Monday, January 4, 2010

The Naughts Are Over and Done

Lately there seems to have been a bit of an outbreak of the assertion that the last decade did not end on December 31, 2009, and that it will still be with us for another year. I posted a reply on the topic on a post on Arsen Darnay's LaMarotte blog (Getting the Calendar Right) and thought I'd share it here:

A year left to still accomplish goals for this decade? Too late. There may still be a case to be made on the century score, but the Naughtful Naughts -- that kidney stone of a decade* -- are done. We identify decades by the decennial number, thus the Sixties, the Seventies, the Eighties, etc. You won't hear much argument that 1980 was part of The Seventies, even if Disco was still running strong.

Fortunately, there's a simple solution for those who feel themselves bound by two-hundred consecutive ten-counts. The first decade had just nine years, years 1 AD through 9 AD. Heresy? Hardly, in a calendar system that throws in an extra day once every four years, an occaisonal leap-second, and that once even lopped seventeen days out of the calendar altogether.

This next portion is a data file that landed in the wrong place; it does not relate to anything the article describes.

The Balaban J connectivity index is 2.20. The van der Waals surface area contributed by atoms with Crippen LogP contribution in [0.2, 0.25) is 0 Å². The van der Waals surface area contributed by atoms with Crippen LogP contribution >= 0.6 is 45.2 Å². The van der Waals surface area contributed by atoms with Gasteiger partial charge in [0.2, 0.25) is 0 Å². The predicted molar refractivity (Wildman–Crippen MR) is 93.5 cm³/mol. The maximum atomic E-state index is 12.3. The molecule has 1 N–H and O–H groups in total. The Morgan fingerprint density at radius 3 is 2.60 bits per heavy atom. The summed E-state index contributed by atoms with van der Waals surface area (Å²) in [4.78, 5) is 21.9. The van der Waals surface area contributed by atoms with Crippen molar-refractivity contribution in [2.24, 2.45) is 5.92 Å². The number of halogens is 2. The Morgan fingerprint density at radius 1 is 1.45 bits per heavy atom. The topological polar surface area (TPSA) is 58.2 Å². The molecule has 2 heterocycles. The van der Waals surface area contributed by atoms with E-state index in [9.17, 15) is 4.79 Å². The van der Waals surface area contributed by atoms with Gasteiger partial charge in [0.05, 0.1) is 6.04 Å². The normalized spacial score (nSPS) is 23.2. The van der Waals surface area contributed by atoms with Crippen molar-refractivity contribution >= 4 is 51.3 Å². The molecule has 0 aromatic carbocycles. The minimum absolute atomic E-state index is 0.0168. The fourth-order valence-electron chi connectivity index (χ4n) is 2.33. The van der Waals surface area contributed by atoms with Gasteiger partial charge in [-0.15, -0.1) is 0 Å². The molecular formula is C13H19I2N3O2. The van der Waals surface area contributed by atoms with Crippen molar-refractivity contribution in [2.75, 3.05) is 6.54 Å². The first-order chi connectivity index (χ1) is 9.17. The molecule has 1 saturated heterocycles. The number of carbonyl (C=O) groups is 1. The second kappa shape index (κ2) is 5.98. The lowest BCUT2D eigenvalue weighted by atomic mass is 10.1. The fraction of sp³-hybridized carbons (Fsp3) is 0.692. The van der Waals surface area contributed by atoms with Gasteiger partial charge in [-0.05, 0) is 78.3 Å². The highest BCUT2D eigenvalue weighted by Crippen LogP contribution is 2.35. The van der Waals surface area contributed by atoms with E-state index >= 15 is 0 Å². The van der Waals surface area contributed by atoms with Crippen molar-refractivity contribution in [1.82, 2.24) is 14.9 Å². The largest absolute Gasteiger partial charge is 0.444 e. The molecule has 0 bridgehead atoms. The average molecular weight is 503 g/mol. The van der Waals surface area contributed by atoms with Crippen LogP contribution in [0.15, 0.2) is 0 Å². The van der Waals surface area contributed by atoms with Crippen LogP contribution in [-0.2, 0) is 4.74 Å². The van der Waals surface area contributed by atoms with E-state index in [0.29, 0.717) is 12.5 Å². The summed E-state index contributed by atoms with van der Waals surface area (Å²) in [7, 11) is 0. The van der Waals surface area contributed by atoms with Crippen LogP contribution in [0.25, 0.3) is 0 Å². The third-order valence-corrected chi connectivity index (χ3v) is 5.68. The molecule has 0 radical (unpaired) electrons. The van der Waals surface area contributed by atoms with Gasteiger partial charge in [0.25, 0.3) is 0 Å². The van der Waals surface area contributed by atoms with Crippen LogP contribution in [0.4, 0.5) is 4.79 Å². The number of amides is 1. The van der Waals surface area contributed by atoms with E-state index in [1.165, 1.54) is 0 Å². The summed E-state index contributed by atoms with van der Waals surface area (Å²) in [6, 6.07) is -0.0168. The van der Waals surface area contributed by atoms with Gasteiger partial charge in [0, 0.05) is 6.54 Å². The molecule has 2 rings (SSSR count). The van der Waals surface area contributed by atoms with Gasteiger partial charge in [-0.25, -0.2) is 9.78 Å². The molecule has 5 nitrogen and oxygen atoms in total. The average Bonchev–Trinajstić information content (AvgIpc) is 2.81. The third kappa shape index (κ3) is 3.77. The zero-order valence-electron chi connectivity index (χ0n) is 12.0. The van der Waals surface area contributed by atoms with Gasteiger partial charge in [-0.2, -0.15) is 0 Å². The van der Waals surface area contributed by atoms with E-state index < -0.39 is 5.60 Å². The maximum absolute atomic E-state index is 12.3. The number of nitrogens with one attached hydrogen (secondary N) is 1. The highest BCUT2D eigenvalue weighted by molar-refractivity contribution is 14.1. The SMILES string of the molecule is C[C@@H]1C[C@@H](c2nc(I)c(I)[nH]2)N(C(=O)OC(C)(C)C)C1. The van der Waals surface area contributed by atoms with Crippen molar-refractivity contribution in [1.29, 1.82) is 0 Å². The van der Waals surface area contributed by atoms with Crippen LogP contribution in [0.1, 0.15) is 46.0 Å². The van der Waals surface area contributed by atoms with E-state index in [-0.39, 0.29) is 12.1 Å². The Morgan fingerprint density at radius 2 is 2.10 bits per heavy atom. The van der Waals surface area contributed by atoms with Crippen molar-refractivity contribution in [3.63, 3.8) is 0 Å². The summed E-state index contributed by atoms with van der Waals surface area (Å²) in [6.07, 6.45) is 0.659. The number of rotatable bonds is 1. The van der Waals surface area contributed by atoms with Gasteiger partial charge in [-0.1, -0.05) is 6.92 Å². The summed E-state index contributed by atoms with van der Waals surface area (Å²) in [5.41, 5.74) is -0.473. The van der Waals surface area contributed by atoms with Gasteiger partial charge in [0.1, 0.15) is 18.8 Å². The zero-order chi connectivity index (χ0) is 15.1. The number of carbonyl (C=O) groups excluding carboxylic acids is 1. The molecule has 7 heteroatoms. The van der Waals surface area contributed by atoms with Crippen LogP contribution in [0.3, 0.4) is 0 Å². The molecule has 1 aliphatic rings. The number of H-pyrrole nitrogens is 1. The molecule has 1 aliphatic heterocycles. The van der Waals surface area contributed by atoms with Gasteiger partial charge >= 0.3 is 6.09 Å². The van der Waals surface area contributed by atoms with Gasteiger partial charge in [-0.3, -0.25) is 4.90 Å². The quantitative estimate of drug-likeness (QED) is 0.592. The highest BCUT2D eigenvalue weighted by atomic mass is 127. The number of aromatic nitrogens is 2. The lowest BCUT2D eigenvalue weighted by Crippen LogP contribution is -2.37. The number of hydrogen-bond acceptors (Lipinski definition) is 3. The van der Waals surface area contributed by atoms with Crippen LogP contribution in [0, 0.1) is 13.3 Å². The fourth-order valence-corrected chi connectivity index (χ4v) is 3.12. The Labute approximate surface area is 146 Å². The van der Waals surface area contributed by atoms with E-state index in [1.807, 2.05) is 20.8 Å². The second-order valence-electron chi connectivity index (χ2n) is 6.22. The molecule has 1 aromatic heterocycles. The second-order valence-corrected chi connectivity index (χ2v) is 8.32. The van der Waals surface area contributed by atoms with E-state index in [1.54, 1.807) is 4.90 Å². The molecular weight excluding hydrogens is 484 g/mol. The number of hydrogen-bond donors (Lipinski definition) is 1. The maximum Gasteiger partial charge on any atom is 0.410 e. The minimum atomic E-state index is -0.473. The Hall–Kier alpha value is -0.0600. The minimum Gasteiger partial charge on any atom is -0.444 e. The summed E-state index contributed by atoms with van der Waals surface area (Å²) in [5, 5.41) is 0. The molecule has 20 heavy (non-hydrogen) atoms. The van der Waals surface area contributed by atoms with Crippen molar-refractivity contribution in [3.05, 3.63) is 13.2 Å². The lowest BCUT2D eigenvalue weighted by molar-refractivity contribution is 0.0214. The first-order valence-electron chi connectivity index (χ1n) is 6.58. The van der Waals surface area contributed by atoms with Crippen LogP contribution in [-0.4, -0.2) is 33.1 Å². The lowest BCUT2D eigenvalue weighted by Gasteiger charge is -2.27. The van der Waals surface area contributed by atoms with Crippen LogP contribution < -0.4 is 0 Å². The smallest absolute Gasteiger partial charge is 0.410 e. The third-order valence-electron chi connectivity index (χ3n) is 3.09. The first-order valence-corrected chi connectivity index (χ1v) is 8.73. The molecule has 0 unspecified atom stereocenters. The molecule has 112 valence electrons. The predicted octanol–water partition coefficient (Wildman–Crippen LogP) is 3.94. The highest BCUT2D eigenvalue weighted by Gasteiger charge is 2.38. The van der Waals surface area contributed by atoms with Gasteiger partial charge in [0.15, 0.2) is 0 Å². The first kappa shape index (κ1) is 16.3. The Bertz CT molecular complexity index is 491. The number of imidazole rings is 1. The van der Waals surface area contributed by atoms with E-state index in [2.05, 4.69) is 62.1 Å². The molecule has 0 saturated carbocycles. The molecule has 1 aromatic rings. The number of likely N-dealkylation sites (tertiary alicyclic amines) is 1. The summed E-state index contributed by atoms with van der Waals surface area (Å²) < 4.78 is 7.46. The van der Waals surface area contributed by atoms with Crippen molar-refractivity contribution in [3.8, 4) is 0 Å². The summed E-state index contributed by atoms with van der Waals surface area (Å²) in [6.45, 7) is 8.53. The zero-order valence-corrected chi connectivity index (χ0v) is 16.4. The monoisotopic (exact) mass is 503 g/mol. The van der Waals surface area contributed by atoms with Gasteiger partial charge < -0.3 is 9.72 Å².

*They were painful, and we're glad they've passed.


  1. I've answered your comment on my blog, but I liked it so well I think I'll repeat it here:

    To wit:

    This produces an interesting–even if not in practical matters a particularly meaningful–situation. You will spend this year in the teens (is that the word to use?) and I will spend mine in the naughts. I don’t have the Lions to mourn for–or any hopes that they’ll do vastly better in the, for you, new decade!

  2. Ah, but I get to put an entire record-breaking decade of Lion futility behind me and move on to a brand new decade ... of record-breaking Lion futility.

  3. I think we're in "The Tens" for the next few years, but then will probably switch to "The Teens" in 2013, and put the horrid inconvenience of the years 2010-2012 behind us as if they were a Matt-Millen draft pick.

    Heck, we never figured out what to call the last decade, so why should we know what to call this one right away, either.